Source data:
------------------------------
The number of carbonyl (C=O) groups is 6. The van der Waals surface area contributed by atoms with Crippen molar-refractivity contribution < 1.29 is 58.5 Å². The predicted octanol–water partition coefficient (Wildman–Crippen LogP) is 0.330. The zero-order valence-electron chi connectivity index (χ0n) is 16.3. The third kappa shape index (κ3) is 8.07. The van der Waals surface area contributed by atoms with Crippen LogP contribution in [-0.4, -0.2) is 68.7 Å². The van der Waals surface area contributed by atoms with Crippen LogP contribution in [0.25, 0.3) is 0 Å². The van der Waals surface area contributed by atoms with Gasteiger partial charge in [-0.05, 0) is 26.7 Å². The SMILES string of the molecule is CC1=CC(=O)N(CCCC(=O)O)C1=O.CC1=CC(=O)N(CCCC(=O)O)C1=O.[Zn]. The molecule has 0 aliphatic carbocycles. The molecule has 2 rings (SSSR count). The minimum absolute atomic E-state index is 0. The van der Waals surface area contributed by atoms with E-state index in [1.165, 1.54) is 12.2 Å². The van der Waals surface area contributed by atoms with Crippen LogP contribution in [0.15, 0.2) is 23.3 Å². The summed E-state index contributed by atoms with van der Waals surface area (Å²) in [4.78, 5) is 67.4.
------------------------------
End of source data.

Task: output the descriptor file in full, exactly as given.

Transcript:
The number of carbonyl (C=O) groups is 6. The van der Waals surface area contributed by atoms with Crippen molar-refractivity contribution < 1.29 is 58.5 Å². The predicted octanol–water partition coefficient (Wildman–Crippen LogP) is 0.330. The zero-order valence-electron chi connectivity index (χ0n) is 16.3. The third kappa shape index (κ3) is 8.07. The van der Waals surface area contributed by atoms with Crippen LogP contribution in [-0.4, -0.2) is 68.7 Å². The van der Waals surface area contributed by atoms with Crippen LogP contribution in [0.25, 0.3) is 0 Å². The van der Waals surface area contributed by atoms with Gasteiger partial charge in [-0.05, 0) is 26.7 Å². The SMILES string of the molecule is CC1=CC(=O)N(CCCC(=O)O)C1=O.CC1=CC(=O)N(CCCC(=O)O)C1=O.[Zn]. The molecule has 0 aliphatic carbocycles. The molecule has 2 rings (SSSR count). The minimum absolute atomic E-state index is 0. The van der Waals surface area contributed by atoms with E-state index in [1.165, 1.54) is 12.2 Å². The van der Waals surface area contributed by atoms with Crippen LogP contribution in [0.15, 0.2) is 23.3 Å². The summed E-state index contributed by atoms with van der Waals surface area (Å²) in [4.78, 5) is 67.4.